Oh Johnny we hardly knew ye

The Weekend Australian - Review - - BOOKS - Ro­nan McDon­ald

A Mad and Won­der­ful Thing By Mark Mul­hol­land Scribe, 288pp, $29.99

NOV­ELS of the North­ern Ir­ish Trou­bles of­ten hinge on a ma­jor se­cret. From Bernard MacLaverty’s Cal (1983), through Sea­mus Deane’s Read­ing in the Dark (1996) to David Park’s The Truth Com­mis­sioner (2008), this civil strife, with its neigh­bourly ha­treds and colo­nial paral­y­sis, feeds a fic­tion of eva­sion, sub­terfuge, be­trayal. “O land of pass­word, hand­grip, wink and nod,/Of open minds as open as a trap,” as Sea­mus Heaney puts it.

Set dur­ing the early 1990s, Mark Mul­hol­land’s un­even de­but novel A Mad and Won­der­ful Thing also de­ploys se­crecy as a plot de­vice. Johnny Don­nelly works in an en­gi­neer­ing plant but has a clan­des­tine life as an IRA sniper. Mis­ter De­laney, his for­mer his­tory teacher, has re­cruited him. Don­nelly’s girl­friend Cora Flan­nery, with whom he falls in love early in this novel, knows noth­ing of these ac­tiv­i­ties. Nei­ther do his placid work­ing-class fam­ily, nor Ea­mon Gaugh­ran and the other friends with whom he trawls the Dun­dalk pubs, snooker halls and night­clubs on a Satur­day night.

Hu­mil­i­a­tion breeds vi­o­lence. One episode that seems com­mon to the for­ma­tion of the mod­ern ter­ror­ist, re­told from Al­ge­ria, to Pales­tine to North­ern Ire­land, is the boy wit­ness­ing the hu­mil­i­a­tion of his fa­ther at the hands of se­cu­rity forces. Mul­hol­land re­pro­duces this pri­mal scene: Don­nelly re­counts the day his fam­ily was driv­ing back across the bor­der from the North when they were pulled over by a Bri­tish pa­trol. Johnny is six. A sol­dier sticks a gun bar­rel into his fa­ther’s mouth through the car win­dow and threat­ens to shoot him. “Pissed his f..king pants mate,” the soldiers laugh as they jaunt off. “I knew that one day I would take a big black gun to those soldiers,” Don­nelly re­solves.

He pur­sues his grim cam­paign through po­lit­i­cal con­vic­tion, cold ra­tio­nale and care­fully de­ter­mined prac­tice: the Bri­tish are in­vaders and must be forced out of Ire­land. He stands up to bul­lies. Even as a child he de­vises an elab­o­rate plan, in­volv­ing a sling­shot, to rain ret­ri­bu­tion on to the lo­cal teenage thug.

This fore­shad­ow­ing sug­gests the crown forces are the ag­gres­sors and the IRA sniper the heroic rebel, but this would be only partly true. If we have a glimpse of how Don­nelly be­comes politi­cised, there is nonethe­less lit­tle day-to-day in­ter­ac­tion with the Bri­tish here (“five miles away — it might as well be five hun­dred”) and his fam­ily and Cora are hor­ri­fied by the bomb­ing and bru­tal mur­ders on the news.

The nar­ra­tive is first per­son, snappy and di­rect, though leav­ened with de­scrip­tive pas­sages and, later, dream se­quences and for­ays into the su­per­nat­u­ral. There are some fine pas­sages, a pitch-per­fect de­scrip­tion of the Dun­dalk ac­cent and at­mo­spheric, sus­pense-filled ac­counts of para­mil­i­tary en­gage­ments. On the other hand, the sex scenes are ris­i­bly cliched — “the sheen of the black tri­an­gle, a sliver of silk be­fore the in­veigh­ling chal­ice, invit­ing, en­chant­ing, the slip­way to obliv­ion” — and the ro­man­tic ex­changes are gen­er­ally clunky.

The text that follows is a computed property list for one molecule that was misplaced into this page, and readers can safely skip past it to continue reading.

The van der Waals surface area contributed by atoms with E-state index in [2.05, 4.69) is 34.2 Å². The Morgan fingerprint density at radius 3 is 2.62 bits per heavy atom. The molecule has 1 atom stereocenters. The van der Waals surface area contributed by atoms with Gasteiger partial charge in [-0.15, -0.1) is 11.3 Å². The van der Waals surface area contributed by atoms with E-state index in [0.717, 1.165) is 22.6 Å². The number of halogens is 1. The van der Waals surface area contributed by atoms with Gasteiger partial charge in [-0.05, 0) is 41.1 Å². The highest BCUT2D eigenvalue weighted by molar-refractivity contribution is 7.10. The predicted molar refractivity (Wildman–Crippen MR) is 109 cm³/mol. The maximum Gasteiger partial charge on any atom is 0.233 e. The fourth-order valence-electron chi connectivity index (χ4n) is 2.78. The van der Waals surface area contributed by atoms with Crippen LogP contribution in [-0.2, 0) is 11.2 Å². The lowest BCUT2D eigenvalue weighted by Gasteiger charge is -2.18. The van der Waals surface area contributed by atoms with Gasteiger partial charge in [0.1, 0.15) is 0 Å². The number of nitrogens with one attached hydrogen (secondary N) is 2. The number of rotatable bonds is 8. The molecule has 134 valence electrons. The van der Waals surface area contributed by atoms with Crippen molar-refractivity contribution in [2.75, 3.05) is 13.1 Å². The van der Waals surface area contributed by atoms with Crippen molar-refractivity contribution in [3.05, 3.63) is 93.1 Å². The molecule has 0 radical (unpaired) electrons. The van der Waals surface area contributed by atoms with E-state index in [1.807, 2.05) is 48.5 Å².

The fore­most non-naturalist de­vice that Mul­hol­land uses is the reg­u­lar ap­pear­ance of Bob Han­ratty, an older friend from the en­gi­neer­ing works who died soon af­ter re­tire­ment. Bob’s ques­tions to Don­nelly are a way to probe his mo­ti­va­tions and ques­tion his ac­tions, to pit against his fa­nati­cism the lib­eral and hu­mane view: “To many Eng­land has been a refuge. To many, Eng­land has been a bright light on a dark shore. And to many they are wel­come here.”

There are dilem­mas and choices fac­ing Don­nelly as he tries to rec­on­cile the dif­fer­ent sides to his life. Along the way are some pleas­ing pas­sages and plot twists, though also some senti- men­tal­ity and recog­nis­able cliches of the genre. Mr De­laney, for in­stance, “all col­lar and tie, ar­tic­u­late, pedan­tic, an­noy­ing”, be­longs to a toorecog­nis­able type of the IRA god­fa­ther — over­punc­til­ious and aus­tere. Don­nelly him­self be­longs to an­other stereo­type: the trou­bled, in­tense, heroic gun­man. He is philo­soph­i­cal, book­ish, witty, ir­rev­er­ent, flir­ta­tious. Women fall for his charisma with alarm­ing ease. His strike rate at the bars and dis­cos seems even higher than those with his “big black gun”. Yes, for all his much tele­graphed depth and charm, I found his swag­ger, earnest­ness and es­pe­cially his philosophis­ing weari­some and over­bear­ing.

There has been a good deal of pre-publi- cation hype for this novel, pub­lished in Aus­tralia by the im­print Scribe, and my hopes were high. Yet for all its brash­ness and brio it is of­ten winc­ingly turgid. The di­a­logue can be creaky, the brag­gado­cio and mas­culin­ity tir­ing. The nar­ra­tive is swathed with heavy-handed mytho­log­i­cal al­lu­sions, es­pe­cially to Cuchu­lainn, the an­cient Ir­ish hero and de­fender of Ul­ster. This mythic scaf­fold is a por­ten­tous dis­trac­tion, an ef­fort to im­bue sig­nif­i­cance and high ‘‘lit­er­ary’’ ef­fect into a first novel that, at its best, can be vivid and grip­ping.

A sign of the times in 1997

warn­ing of sniper dan­ger in North­ern

Ire­land

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